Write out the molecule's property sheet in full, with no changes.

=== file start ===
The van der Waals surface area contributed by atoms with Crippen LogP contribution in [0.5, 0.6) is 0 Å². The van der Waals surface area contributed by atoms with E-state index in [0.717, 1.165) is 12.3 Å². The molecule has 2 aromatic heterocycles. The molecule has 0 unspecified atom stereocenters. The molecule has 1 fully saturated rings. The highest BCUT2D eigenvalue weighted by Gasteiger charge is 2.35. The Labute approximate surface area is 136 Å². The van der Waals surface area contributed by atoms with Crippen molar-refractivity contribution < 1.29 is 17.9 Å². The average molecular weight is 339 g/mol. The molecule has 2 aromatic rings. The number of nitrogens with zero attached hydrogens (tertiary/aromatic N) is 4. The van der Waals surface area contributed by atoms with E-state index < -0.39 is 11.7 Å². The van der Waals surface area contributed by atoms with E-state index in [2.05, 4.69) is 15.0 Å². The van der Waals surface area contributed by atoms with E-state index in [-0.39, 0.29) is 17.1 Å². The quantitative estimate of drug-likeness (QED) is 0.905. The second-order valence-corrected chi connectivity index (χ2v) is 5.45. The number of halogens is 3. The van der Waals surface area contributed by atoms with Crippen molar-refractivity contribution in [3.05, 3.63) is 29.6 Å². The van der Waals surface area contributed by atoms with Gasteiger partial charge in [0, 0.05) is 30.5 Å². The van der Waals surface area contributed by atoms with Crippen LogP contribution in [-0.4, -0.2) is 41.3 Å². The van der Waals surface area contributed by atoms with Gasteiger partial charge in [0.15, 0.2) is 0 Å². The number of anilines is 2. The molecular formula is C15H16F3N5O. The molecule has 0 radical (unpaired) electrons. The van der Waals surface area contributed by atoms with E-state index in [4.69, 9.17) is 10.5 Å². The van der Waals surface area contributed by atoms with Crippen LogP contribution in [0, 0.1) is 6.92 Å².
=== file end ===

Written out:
The van der Waals surface area contributed by atoms with Crippen LogP contribution in [0.5, 0.6) is 0 Å². The van der Waals surface area contributed by atoms with E-state index in [0.717, 1.165) is 12.3 Å². The molecule has 2 aromatic heterocycles. The molecule has 0 unspecified atom stereocenters. The molecule has 1 fully saturated rings. The highest BCUT2D eigenvalue weighted by Gasteiger charge is 2.35. The Labute approximate surface area is 136 Å². The van der Waals surface area contributed by atoms with Crippen molar-refractivity contribution < 1.29 is 17.9 Å². The average molecular weight is 339 g/mol. The molecule has 2 aromatic rings. The number of nitrogens with zero attached hydrogens (tertiary/aromatic N) is 4. The van der Waals surface area contributed by atoms with E-state index < -0.39 is 11.7 Å². The van der Waals surface area contributed by atoms with E-state index in [2.05, 4.69) is 15.0 Å². The van der Waals surface area contributed by atoms with E-state index in [-0.39, 0.29) is 17.1 Å². The quantitative estimate of drug-likeness (QED) is 0.905. The second-order valence-corrected chi connectivity index (χ2v) is 5.45. The number of halogens is 3. The van der Waals surface area contributed by atoms with Crippen molar-refractivity contribution in [3.05, 3.63) is 29.6 Å². The van der Waals surface area contributed by atoms with Gasteiger partial charge in [0, 0.05) is 30.5 Å². The van der Waals surface area contributed by atoms with Crippen LogP contribution in [-0.4, -0.2) is 41.3 Å². The van der Waals surface area contributed by atoms with Gasteiger partial charge in [0.15, 0.2) is 0 Å². The number of anilines is 2. The molecular formula is C15H16F3N5O. The molecule has 0 radical (unpaired) electrons. The van der Waals surface area contributed by atoms with E-state index in [4.69, 9.17) is 10.5 Å². The van der Waals surface area contributed by atoms with Crippen LogP contribution in [0, 0.1) is 6.92 Å².